The device's power supply benefits from a multi-stage high ripple rejection CMOS-based regulator, which fuels a Class G headphone amp that cranks 2.0Vms output voltage. That kind of output rivals THX's potent Onyx, which performed exceptionally well during listening tests. While the Class G amp provides plenty of spunk with low levels of power consumption, Clarus's use of high-grade, high-temperature PCB material makes for cool running, eliminating any concerns of overheating.

CODA is compatible with 32-bit 384kHz PCM and DSD up to 5.6MHz. And if MQA (Master Quality Authenticated) audio tracks float your boat, CODA auto-detects MQA files and performs the final stage of MQA's unfolding process. Whether you can hear a difference between MQA and other CD-quality (or better) Hi-Res files is up to your ears and musical sensibilities.


Installation
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CODA is designed to be a plug-and-play device for Android USB On-The-Go, iOS, macOS, and Windows (7-10) computers, tablets, and smartphones. Once inserted in a USB port (or attached to a USB adapter), that device's internal DAC and amplifier elements are bypassed, allowing CODA's refined systems to perform digital-to-analog and amplification duties.

The included USB adapter allows CODA to connect directly to a USB-C port. In my case, that meant pairing CODA with a MacBook Pro. Aside from a few simple adjustments in System Preferences, the device was immediately ready to perform. Connection with an iPhone was even simpler but requires the use of Apple's USB Camera Adapter ($30).

Clarus says Android compatibility requires a USB OTG (On-The-Go) device and the included USB-C adapter or a micro-USB to USB OTG adapter. Adapters with power cables may work, but functionality is entirely dependent on the design of the Android device in use. Similar to macOS, Windows connectivity requires a few Control Panel tweaks (users must connect headphones to CODA to make it visible in the menu system).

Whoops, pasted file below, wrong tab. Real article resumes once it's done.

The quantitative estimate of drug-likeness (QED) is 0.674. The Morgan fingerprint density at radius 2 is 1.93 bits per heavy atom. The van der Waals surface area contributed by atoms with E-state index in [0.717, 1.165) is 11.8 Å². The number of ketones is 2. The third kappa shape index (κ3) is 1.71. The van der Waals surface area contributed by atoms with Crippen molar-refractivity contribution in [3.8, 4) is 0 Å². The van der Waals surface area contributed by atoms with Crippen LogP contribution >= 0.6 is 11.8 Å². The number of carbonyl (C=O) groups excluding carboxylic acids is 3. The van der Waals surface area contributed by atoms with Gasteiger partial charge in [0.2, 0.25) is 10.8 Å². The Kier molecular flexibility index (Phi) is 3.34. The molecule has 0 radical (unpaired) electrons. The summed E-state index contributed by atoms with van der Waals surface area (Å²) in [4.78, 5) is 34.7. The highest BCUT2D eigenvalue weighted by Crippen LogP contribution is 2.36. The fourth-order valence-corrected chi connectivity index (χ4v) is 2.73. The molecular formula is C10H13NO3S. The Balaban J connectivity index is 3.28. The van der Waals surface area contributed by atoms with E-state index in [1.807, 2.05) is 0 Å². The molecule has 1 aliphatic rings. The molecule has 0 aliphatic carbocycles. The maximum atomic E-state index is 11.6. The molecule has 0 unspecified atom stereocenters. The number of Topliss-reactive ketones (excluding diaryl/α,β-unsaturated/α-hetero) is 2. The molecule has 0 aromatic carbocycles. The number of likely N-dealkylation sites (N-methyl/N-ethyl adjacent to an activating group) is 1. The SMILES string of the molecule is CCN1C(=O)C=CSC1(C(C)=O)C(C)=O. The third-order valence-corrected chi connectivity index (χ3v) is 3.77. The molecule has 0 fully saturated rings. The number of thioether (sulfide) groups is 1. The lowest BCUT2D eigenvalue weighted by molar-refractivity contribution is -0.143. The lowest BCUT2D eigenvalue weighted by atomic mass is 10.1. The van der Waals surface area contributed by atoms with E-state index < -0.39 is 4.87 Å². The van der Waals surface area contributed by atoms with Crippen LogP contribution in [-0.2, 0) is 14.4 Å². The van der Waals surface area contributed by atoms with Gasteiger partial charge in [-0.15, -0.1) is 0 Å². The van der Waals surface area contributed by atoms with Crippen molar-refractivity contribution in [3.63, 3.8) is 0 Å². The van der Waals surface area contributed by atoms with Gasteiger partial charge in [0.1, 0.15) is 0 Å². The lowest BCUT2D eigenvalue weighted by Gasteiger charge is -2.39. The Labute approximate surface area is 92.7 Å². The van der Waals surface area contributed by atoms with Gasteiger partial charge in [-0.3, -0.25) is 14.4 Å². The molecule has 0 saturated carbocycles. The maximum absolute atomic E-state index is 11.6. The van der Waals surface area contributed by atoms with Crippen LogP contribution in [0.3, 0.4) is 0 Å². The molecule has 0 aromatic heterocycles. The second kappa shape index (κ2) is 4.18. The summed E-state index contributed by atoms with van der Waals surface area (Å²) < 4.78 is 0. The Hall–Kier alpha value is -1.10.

Performance
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While CODA is bulkier than some of its competition, it's light enough to tether to a phone and slip in a pocket. I successfully paired the device with a MacBook Pro and iMac (Big Sur OS) using a direct USB-A connection and the included USB-C adapter connector. And, for evaluation, I connected it to an iPhone 11 Pro (iOS 14.4.2 and 14.6) using Apple's USB Camera Adapter, sourcing Hi-Res music from Qobuz and TIDAL.

CODA had zero issues driving my Acoustic Research AR-1 and OPPO PM-1 reference headphones to wonderfully dynamic and robustly punchy audio levels. Power was in vast abundance across a variety of demo material, including tracks with demanding bass.

The three onboard filters were a bit lost on my ears, which told me output wasn’t too dissimilar across each of the three options. At the very least, differences weren't black and white. I ended up selecting "minimum phase slow roll-off" as my preferred filter, which sounded smoother and more controlled than the hybrid and linear-phase fast roll-off options. My least favorite was the linear-phase fast roll-off filter, as it added a hint of harshness to the presentation.

Switching filters was achieved by depressing the "Volume +" button for five seconds, followed by using the "Volume -" button to make a selection. CODA's LED light guided the process, making it easy to explore and engage each filter.

CODA’s audio was a clear step above plugging my headphones directly into a device. Bass output capabilities were certainly given a weighty boost, and presentations generally sounded more complete. High-frequencies were exacting but not overly sharp, and noise was inaudible. All being told, I used CODA during daily listening sessions for roughly two months.